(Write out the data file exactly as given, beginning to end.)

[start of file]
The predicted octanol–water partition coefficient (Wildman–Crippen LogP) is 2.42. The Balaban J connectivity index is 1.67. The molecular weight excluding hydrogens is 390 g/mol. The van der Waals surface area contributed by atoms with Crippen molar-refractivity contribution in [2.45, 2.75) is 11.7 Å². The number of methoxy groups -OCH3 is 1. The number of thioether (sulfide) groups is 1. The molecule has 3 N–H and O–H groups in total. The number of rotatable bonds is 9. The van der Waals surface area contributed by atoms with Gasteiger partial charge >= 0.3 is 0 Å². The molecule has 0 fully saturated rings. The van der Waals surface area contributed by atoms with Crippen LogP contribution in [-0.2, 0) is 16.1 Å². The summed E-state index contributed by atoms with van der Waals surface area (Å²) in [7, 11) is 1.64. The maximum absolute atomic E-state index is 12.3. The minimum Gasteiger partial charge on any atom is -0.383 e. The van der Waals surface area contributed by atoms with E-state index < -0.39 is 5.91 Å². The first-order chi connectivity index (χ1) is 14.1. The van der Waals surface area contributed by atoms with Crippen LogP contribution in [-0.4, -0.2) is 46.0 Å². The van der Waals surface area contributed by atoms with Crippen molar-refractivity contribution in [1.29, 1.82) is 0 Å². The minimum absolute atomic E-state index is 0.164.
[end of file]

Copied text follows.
The predicted octanol–water partition coefficient (Wildman–Crippen LogP) is 2.42. The Balaban J connectivity index is 1.67. The molecular weight excluding hydrogens is 390 g/mol. The van der Waals surface area contributed by atoms with Crippen molar-refractivity contribution in [2.45, 2.75) is 11.7 Å². The number of methoxy groups -OCH3 is 1. The number of thioether (sulfide) groups is 1. The molecule has 3 N–H and O–H groups in total. The number of rotatable bonds is 9. The van der Waals surface area contributed by atoms with Gasteiger partial charge >= 0.3 is 0 Å². The molecule has 0 fully saturated rings. The van der Waals surface area contributed by atoms with Crippen LogP contribution in [-0.2, 0) is 16.1 Å². The summed E-state index contributed by atoms with van der Waals surface area (Å²) in [7, 11) is 1.64. The maximum absolute atomic E-state index is 12.3. The minimum Gasteiger partial charge on any atom is -0.383 e. The van der Waals surface area contributed by atoms with E-state index < -0.39 is 5.91 Å². The first-order chi connectivity index (χ1) is 14.1. The van der Waals surface area contributed by atoms with Crippen LogP contribution in [-0.4, -0.2) is 46.0 Å². The van der Waals surface area contributed by atoms with Crippen molar-refractivity contribution in [1.29, 1.82) is 0 Å². The minimum absolute atomic E-state index is 0.164.